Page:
Walkers calls itself “the world’s finest shortbread,” and we can’t much argue with that. Its buttery, crumbly rectangles and iconic tartan are synonymous with shortbread, and the company exports its simple treats to more than 80 markets worldwide. It is a Scottish national treasure, in the true sense of the word. But Walkers Shortbread is in peril.
According to reporting from the U.K.’s Express, the company’s profits fell 60 percent last year, making it one of the company’s worst years since it was founded in 1898. At fault? Butter.
Butter makes up a staggering near-70 percent of Walkers’ dough recipe (which explains a lot of those cookies’ appeal for me). When milk production in the U.K. dipped, prices rose, and butter went from a cost of £2,000 per ton in early 2016 to £5,000 per ton last month. This represents a huge crunch for the cookie maker. Just look at the pained face of James Walker, the third-generation head of the Walkers Shortbread juggernaut:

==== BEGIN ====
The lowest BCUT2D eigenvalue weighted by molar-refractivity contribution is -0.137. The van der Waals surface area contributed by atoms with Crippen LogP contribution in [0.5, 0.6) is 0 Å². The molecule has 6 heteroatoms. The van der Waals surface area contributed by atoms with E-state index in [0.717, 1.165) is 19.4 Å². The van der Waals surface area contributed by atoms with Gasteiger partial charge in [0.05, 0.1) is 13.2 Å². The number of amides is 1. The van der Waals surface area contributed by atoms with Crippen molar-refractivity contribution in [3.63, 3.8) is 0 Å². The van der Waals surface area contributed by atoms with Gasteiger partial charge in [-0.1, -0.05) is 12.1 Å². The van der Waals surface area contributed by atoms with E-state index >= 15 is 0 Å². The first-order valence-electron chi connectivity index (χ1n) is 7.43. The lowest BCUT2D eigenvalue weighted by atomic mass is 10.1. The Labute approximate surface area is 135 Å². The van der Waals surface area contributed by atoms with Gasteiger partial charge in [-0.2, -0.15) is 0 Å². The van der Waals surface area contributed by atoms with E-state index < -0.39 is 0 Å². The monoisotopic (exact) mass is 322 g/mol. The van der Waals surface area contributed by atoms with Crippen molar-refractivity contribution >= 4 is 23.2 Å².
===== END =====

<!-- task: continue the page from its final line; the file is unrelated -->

He was able to afford only seven new sweater vests this year, and has had to curtail his single-malt consumption significantly. These are dark times.
But James Walker tells Express he will not cut corners; he will accept no substitutes for glorious, artery-destroying butter. There will be no vegetable oil. There will be no substitutes. There is only butter.
Perhaps there’s some way that U.S. shortbread enthusiasts can help? After all, American dairy farmers have a glut of milk on their hands; could not this be sold to Scottish shortbread manufacturers in need? I implore the best macroeconomists of our generation to solve this crisis posthaste. Or at least before tea time.